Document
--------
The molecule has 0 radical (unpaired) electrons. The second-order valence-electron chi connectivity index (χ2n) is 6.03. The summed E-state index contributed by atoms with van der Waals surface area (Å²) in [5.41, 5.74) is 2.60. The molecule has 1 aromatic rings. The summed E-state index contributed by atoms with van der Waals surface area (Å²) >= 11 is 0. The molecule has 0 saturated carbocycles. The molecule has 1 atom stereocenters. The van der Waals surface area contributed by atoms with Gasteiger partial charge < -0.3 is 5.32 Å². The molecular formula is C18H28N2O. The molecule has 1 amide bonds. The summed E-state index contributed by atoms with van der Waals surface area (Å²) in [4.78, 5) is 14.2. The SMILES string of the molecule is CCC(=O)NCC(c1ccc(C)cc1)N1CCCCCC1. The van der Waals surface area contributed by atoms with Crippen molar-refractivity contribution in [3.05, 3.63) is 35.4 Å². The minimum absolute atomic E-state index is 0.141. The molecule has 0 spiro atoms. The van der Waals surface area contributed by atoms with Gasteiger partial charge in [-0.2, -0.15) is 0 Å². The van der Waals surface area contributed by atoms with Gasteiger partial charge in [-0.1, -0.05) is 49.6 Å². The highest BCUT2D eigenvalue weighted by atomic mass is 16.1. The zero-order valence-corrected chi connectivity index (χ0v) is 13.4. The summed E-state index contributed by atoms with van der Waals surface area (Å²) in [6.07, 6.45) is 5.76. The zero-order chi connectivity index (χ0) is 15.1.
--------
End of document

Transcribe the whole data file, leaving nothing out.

The molecule has 0 radical (unpaired) electrons. The second-order valence-electron chi connectivity index (χ2n) is 6.03. The summed E-state index contributed by atoms with van der Waals surface area (Å²) in [5.41, 5.74) is 2.60. The molecule has 1 aromatic rings. The summed E-state index contributed by atoms with van der Waals surface area (Å²) >= 11 is 0. The molecule has 0 saturated carbocycles. The molecule has 1 atom stereocenters. The van der Waals surface area contributed by atoms with Gasteiger partial charge < -0.3 is 5.32 Å². The molecular formula is C18H28N2O. The molecule has 1 amide bonds. The summed E-state index contributed by atoms with van der Waals surface area (Å²) in [4.78, 5) is 14.2. The SMILES string of the molecule is CCC(=O)NCC(c1ccc(C)cc1)N1CCCCCC1. The van der Waals surface area contributed by atoms with Crippen molar-refractivity contribution in [3.05, 3.63) is 35.4 Å². The minimum absolute atomic E-state index is 0.141. The molecule has 0 spiro atoms. The van der Waals surface area contributed by atoms with Gasteiger partial charge in [-0.2, -0.15) is 0 Å². The van der Waals surface area contributed by atoms with Gasteiger partial charge in [-0.1, -0.05) is 49.6 Å². The highest BCUT2D eigenvalue weighted by atomic mass is 16.1. The zero-order valence-corrected chi connectivity index (χ0v) is 13.4. The summed E-state index contributed by atoms with van der Waals surface area (Å²) in [6.07, 6.45) is 5.76. The zero-order chi connectivity index (χ0) is 15.1.